The ambient hut: Kobold:

The village in the frozen mountains

The description for this release ends with the sentence “short dungeon-pop compositions in 16-bit style and magic melodies that will transport you straight when you was young and carefree” (typo retained for clarity). Never has a blurb for an album been more nakedly honest. Kobold resides in that corner of dungeon where the geek takes their gloves off, proudly defending its original purpose as a soundtrack to fantasy RPGs. Musically it sits at a crossroads between dungeon synth and chiptune, a soundtrack to a video game that doesn’t exists, save for fragments of memory, lovingly reassembled into imagined pasts. A collection of all the warmest, fuzziest recollections held dearest by its target audience toward classic choose-your-own-adventure games from the retro-times.

From a critical perspective, this is a tree so weighted by its low hanging fruit that one barely knows where to start. But since nostalgia is not just a theme but the entire reason for projects like this to exist, pointing this out is redundant. What’s perhaps more noteworthy about ‘The village in the frozen mountains’ is the bizarre intersection of distinct but harmonious desires playing out across the music.

This is a conceptually dense attempt at wish fulfilment, the loaded and coded contexts surrounding this tape – when set against the naked musical content – feels like a chapter in the Rough Guide book to dungeon synth, offering a clear and concise psychological account of the genre’s population and where their chief preoccupations lie.

What’s perhaps most ironic here is the fact that ever since the social category existed in the common vernacular, the definition of geek has always included them being early adopters of new technological and scientific developments. Early video gaming is one area where this expressed itself, slowly evolving in tandem with the internet arriving in every home and the background chat of online forums, this allowed self-identifying geeks to combine a love of new tech with fantasy world-building escapism. A closed and esoteric craft that allowed them access to secret knowledge shut off from mainstream individuals who made up the physically threatening outside world.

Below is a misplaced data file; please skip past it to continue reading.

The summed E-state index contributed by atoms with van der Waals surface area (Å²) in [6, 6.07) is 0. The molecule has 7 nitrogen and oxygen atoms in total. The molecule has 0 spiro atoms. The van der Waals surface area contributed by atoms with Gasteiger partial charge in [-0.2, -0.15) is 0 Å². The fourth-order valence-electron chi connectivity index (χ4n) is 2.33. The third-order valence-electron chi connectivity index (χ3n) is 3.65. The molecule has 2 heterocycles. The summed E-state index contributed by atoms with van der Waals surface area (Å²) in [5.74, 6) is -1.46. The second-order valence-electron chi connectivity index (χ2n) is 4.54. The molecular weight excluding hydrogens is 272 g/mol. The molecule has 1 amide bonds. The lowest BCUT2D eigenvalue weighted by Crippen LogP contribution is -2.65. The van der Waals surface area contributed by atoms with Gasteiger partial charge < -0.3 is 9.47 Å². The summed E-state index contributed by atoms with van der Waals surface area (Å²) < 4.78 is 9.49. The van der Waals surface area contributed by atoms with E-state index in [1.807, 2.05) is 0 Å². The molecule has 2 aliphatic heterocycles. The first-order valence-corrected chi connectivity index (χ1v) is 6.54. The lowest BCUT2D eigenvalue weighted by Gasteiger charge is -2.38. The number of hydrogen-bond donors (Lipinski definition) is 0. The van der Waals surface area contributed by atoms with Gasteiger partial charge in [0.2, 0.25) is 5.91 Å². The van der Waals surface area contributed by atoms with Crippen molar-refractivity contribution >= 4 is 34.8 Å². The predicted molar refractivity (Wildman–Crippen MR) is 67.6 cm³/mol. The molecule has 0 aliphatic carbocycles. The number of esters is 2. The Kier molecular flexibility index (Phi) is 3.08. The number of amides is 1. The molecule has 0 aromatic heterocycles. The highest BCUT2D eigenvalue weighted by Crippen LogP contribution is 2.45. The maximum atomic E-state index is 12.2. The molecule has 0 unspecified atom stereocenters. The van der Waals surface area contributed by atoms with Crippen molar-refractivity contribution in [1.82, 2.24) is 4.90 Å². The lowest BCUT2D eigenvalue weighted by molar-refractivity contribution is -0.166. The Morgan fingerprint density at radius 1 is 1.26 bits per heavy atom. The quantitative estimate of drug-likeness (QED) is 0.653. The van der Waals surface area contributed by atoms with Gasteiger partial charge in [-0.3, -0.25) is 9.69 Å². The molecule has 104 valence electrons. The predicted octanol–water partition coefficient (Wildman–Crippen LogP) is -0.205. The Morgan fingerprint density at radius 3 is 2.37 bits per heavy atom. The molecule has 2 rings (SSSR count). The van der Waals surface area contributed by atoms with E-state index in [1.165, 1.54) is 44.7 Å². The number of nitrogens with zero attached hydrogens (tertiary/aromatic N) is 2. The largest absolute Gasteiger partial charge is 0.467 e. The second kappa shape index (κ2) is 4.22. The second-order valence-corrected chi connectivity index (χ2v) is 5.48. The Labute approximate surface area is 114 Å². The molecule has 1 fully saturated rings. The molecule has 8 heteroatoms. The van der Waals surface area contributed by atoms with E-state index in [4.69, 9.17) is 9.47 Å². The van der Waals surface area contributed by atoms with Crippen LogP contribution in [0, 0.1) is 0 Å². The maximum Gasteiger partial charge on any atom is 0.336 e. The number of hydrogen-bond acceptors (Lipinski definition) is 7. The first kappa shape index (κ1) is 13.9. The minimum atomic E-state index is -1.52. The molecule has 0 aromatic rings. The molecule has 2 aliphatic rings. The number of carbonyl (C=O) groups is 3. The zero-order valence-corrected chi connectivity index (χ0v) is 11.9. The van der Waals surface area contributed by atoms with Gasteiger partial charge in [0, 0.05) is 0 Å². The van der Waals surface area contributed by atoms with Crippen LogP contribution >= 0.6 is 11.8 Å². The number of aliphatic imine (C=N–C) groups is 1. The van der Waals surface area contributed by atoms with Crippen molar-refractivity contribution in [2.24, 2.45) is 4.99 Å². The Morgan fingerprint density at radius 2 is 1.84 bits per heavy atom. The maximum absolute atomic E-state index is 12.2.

Flash forward to the 2020s and geek culture is all but synonymous with pop culture, or at least a significant arm of pop culture. The fantasy and sci-fi genres dominate film and TV and a good portion of mainstream discourse. IT is no longer some arcane body of knowledge under the exclusive remit of those able to make a life’s work out of plumbing its mysteries. The lifestyle of ensconcing oneself off from society in order to gain cryptic technological wisdom has now been monopolised by corporations owned by jock billionaires or the tech-bros of Silicon Valley.

A deliberately self-limiting project like Kobold is therefore not just a simple case of nostalgia. Or a yearning for a time when your days floated by under hours of responsibility free D&D. It is also an attempt to reset the scales in favour of pure geekdom. To make geek culture obscure again.

It is for this reason that upon listening to ‘The village in the frozen mountains’ we get the sense that all is not well in the dungeon synth community. The arm of its lineage that sprung from retro video game music is pushing back against the coffee house dungeon synthers who steep the genre in high-class irony and faux attempts at artiness.  

Kobold want to push back at these mainstreamers. They may have repackaged themselves as “quirky”, but they are tourists not residents of Fort Geek. To be truly weird is to have no other choice. And purest dungeon synth is not just weird, but free of the postmodern bells and whistles clogging up much of modern dungeon synth. Kobold wishes to maintain this territory as a closely guarded pocket of eccentricity. A time when the high fantasy aspirations of geekdom far outstripped technology’s ability to express such flights of fancy.

The chiptune play, the hand drawn cover art, the accompanying text providing exposition as to where you are in the D&D quest, all speak of a yearning for a time both limited and limiting, where the ontological barriers of material, technological, and economic conditions were a challenge and not a constraint, a challenge to better our imaginations to the point where irony becomes superfluous. The Weird (capital W) rebuts the clutter of in-crowd memetic feedback loops along with their ambiguous attitudes toward metrics of quality.

Leave a Reply

Fill in your details below or click an icon to log in: Logo

You are commenting using your account. Log Out /  Change )

Twitter picture

You are commenting using your Twitter account. Log Out /  Change )

Facebook photo

You are commenting using your Facebook account. Log Out /  Change )

Connecting to %s

Blog at

Up ↑

%d bloggers like this: